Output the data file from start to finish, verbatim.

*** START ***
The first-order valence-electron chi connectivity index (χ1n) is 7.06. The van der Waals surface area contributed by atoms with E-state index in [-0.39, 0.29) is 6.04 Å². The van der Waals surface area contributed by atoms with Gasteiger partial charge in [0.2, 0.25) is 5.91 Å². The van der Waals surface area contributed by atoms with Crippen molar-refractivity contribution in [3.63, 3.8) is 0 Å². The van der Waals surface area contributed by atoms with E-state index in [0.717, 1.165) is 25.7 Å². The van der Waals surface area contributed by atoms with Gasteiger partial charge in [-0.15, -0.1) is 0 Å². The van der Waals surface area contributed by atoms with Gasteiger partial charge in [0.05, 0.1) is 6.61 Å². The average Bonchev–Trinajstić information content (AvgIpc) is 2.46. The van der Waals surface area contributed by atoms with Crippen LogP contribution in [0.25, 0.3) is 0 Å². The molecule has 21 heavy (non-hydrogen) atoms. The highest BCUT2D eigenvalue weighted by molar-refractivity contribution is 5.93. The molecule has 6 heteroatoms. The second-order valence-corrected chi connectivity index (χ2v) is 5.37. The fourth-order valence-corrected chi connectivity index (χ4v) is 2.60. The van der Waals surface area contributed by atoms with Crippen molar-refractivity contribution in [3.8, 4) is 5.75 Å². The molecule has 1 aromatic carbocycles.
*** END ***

The first-order valence-electron chi connectivity index (χ1n) is 7.06. The van der Waals surface area contributed by atoms with E-state index in [-0.39, 0.29) is 6.04 Å². The van der Waals surface area contributed by atoms with Gasteiger partial charge in [0.2, 0.25) is 5.91 Å². The van der Waals surface area contributed by atoms with Crippen molar-refractivity contribution in [3.63, 3.8) is 0 Å². The van der Waals surface area contributed by atoms with E-state index in [0.717, 1.165) is 25.7 Å². The van der Waals surface area contributed by atoms with Gasteiger partial charge in [-0.15, -0.1) is 0 Å². The van der Waals surface area contributed by atoms with Gasteiger partial charge in [0.05, 0.1) is 6.61 Å². The average Bonchev–Trinajstić information content (AvgIpc) is 2.46. The van der Waals surface area contributed by atoms with Crippen LogP contribution in [0.25, 0.3) is 0 Å². The molecule has 21 heavy (non-hydrogen) atoms. The highest BCUT2D eigenvalue weighted by molar-refractivity contribution is 5.93. The molecule has 6 heteroatoms. The second-order valence-corrected chi connectivity index (χ2v) is 5.37. The fourth-order valence-corrected chi connectivity index (χ4v) is 2.60. The van der Waals surface area contributed by atoms with Crippen molar-refractivity contribution in [3.8, 4) is 5.75 Å². The molecule has 1 aromatic carbocycles.